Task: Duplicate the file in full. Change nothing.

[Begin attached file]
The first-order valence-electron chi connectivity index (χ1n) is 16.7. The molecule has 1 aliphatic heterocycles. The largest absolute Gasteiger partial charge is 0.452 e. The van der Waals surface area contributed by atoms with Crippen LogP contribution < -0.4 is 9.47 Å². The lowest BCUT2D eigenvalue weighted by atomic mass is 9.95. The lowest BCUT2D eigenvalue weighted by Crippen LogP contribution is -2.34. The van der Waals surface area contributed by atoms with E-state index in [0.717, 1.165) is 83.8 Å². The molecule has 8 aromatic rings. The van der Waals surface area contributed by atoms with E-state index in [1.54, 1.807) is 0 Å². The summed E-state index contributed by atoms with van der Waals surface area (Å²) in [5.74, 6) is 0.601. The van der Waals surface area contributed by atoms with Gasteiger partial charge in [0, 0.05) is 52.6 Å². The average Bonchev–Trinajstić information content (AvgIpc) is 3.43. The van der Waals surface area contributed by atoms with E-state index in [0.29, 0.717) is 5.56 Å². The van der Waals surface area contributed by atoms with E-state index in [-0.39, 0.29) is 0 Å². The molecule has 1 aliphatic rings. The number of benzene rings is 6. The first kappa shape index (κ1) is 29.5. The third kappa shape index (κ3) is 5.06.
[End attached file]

The first-order valence-electron chi connectivity index (χ1n) is 16.7. The molecule has 1 aliphatic heterocycles. The largest absolute Gasteiger partial charge is 0.452 e. The van der Waals surface area contributed by atoms with Crippen LogP contribution < -0.4 is 9.47 Å². The lowest BCUT2D eigenvalue weighted by atomic mass is 9.95. The lowest BCUT2D eigenvalue weighted by Crippen LogP contribution is -2.34. The van der Waals surface area contributed by atoms with E-state index in [0.717, 1.165) is 83.8 Å². The molecule has 8 aromatic rings. The van der Waals surface area contributed by atoms with E-state index in [1.54, 1.807) is 0 Å². The summed E-state index contributed by atoms with van der Waals surface area (Å²) in [5.74, 6) is 0.601. The van der Waals surface area contributed by atoms with Gasteiger partial charge in [0, 0.05) is 52.6 Å². The average Bonchev–Trinajstić information content (AvgIpc) is 3.43. The van der Waals surface area contributed by atoms with E-state index in [0.29, 0.717) is 5.56 Å². The van der Waals surface area contributed by atoms with E-state index in [-0.39, 0.29) is 0 Å². The molecule has 1 aliphatic rings. The number of benzene rings is 6. The first kappa shape index (κ1) is 29.5. The third kappa shape index (κ3) is 5.06.